Stephen Gilfus Discusses Challenges In Determining Amount Of Privacy And Expectation In Social Networks

Entrepreneurship at Cornell Celebration Panel – Using Social Networking in Building an Entrepreneurial Venture

[grandflv id=7427 w=520 h=304 autoplay=true]

Transcript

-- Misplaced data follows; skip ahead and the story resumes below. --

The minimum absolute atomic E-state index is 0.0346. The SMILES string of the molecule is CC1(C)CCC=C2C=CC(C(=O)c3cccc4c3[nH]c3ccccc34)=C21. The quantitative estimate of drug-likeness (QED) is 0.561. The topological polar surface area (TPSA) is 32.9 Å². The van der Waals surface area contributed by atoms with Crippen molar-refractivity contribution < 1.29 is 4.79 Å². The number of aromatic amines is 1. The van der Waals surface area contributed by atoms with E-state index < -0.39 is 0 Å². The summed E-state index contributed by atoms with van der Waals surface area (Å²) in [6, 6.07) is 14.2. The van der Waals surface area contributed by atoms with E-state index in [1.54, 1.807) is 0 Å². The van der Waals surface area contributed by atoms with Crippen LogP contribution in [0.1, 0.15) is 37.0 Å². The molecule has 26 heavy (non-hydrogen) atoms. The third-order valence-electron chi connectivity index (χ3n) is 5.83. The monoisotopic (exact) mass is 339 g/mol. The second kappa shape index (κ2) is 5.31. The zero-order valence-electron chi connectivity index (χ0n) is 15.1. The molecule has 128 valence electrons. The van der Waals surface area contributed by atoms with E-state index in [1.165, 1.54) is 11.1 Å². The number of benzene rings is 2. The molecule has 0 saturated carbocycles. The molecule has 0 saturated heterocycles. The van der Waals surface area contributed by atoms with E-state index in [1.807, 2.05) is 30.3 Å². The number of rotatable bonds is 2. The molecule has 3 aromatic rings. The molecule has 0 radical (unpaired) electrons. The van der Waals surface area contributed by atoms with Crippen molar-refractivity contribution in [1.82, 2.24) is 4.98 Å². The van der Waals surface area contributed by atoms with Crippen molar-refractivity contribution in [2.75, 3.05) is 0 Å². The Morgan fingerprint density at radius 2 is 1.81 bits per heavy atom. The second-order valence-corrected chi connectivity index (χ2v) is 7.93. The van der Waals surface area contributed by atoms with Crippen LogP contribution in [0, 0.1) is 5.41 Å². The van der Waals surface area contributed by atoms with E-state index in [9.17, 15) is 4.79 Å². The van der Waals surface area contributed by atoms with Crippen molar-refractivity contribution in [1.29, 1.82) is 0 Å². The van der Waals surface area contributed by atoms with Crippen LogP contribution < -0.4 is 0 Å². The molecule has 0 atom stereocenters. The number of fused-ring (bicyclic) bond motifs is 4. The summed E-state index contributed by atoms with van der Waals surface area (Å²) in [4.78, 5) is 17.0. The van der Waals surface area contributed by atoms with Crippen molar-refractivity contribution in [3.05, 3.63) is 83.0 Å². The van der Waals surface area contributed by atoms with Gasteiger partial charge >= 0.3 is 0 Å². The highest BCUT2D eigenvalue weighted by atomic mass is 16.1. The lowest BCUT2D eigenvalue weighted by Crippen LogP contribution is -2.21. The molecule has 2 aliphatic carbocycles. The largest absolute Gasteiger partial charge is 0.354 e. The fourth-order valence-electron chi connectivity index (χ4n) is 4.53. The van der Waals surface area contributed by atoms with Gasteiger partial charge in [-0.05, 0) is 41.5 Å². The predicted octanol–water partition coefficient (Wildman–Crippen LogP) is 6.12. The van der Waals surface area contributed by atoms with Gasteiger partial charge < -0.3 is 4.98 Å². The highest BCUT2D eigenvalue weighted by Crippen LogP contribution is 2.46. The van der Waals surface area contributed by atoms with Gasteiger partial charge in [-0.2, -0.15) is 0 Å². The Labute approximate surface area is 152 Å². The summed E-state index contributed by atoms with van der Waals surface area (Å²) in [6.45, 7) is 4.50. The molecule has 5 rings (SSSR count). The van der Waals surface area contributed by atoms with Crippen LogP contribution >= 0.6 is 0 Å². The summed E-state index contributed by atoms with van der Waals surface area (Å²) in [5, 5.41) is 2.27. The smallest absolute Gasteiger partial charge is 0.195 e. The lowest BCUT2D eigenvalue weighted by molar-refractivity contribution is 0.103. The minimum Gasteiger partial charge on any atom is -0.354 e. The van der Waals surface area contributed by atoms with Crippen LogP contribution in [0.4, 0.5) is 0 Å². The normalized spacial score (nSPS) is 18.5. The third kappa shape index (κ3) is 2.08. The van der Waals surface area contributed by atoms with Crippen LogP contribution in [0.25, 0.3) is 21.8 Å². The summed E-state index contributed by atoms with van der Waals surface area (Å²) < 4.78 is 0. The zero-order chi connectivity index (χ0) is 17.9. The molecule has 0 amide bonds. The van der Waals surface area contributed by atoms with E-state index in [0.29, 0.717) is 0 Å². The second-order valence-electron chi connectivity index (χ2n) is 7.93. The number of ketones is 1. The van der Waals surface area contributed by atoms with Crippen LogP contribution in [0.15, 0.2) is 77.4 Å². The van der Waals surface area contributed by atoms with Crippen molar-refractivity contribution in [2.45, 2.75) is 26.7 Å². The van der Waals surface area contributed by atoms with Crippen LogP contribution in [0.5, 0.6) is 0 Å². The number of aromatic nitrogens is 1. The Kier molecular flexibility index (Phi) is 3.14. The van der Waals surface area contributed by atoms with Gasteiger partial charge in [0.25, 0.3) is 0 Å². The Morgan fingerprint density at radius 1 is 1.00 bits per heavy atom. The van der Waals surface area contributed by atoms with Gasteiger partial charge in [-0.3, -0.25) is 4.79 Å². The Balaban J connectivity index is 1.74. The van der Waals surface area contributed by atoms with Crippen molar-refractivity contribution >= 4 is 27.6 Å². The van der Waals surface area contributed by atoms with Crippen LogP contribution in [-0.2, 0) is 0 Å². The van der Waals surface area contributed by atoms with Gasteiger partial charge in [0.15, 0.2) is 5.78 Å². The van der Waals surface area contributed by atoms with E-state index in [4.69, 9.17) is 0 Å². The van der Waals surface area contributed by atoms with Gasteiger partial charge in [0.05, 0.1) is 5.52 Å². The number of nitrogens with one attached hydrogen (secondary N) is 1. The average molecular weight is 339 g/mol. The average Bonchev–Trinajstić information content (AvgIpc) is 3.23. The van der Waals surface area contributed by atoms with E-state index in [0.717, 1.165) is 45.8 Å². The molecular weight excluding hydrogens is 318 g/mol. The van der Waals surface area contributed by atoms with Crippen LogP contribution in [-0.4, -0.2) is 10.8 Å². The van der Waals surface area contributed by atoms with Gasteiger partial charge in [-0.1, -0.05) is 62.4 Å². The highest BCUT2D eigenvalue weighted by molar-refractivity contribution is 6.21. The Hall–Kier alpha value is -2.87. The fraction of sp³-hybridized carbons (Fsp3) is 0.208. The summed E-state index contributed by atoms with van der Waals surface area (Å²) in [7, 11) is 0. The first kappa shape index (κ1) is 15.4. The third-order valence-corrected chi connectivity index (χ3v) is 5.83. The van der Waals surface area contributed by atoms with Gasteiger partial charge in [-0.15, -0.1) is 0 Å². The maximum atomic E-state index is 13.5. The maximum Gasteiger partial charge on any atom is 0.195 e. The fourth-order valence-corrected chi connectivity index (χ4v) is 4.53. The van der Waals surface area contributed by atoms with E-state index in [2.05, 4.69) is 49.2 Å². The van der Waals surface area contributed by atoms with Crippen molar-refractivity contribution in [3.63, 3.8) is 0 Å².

The internet is not a private network. If you put pictures up from that sorority or fraternity party, people will see them. Actually, I say that because I think one of the biggest challenges and mistakes people make is they put too much of their personal lives online and one of the companies I’m involved in is a company that is around employing students and you’d be incredibly surprised how many students apply for a job and how many employers look on Facebook and go no frickin’ way because students don’t have a real comprehension and that generational gap to understand that it’s a public network. People see everything and they will look for you online. It’s a mix of the varied social networks combined with social cultural change in that – for those of you that are professionals today, using LinkedIn, that is actually a pretty private social network right? I mean, they don’t abuse your e-mail, it’s fantastic for your professional life in connecting with other people and I use the heck out of it for that reason, for both personal and companies but their Terms of Use is about protecting you in that environment. How many people here have ever read the Terms of Use of Facebook? Okay, now that’s telling because nobody today has pretty much read the Facebook Terms of Use but if you look at it and read it, it explicitly states that if you post content on Facebook, they have the exclusive rights to distribute that in anyway they see fit. That’s a little scary right? But the younger generations today don’t think about that. They don’t know that. They think putting all that stuff up publicly is cool, it’s exciting, and it’s fun so it’s a generational gap. I mean, I’m on Facebook and I have tons of friends. I have two modest pictures up there. Nothing incredibly compelling, hopefully, but that’s the way I think about it. Today’s college students and others, to them, they exist online. It’s part of their life and all beyond and you might have a great opinion, Colleen, about it, but I’m not sure how that’s going to play out in regards to when our generation grew up, we had the opportunity to change our lives from what we did in high school and what we did in college and what we did in our professional careers. With college students today, putting their lives online, how do they make that change to the different stages of their life when all of it is online and somehow being viewed.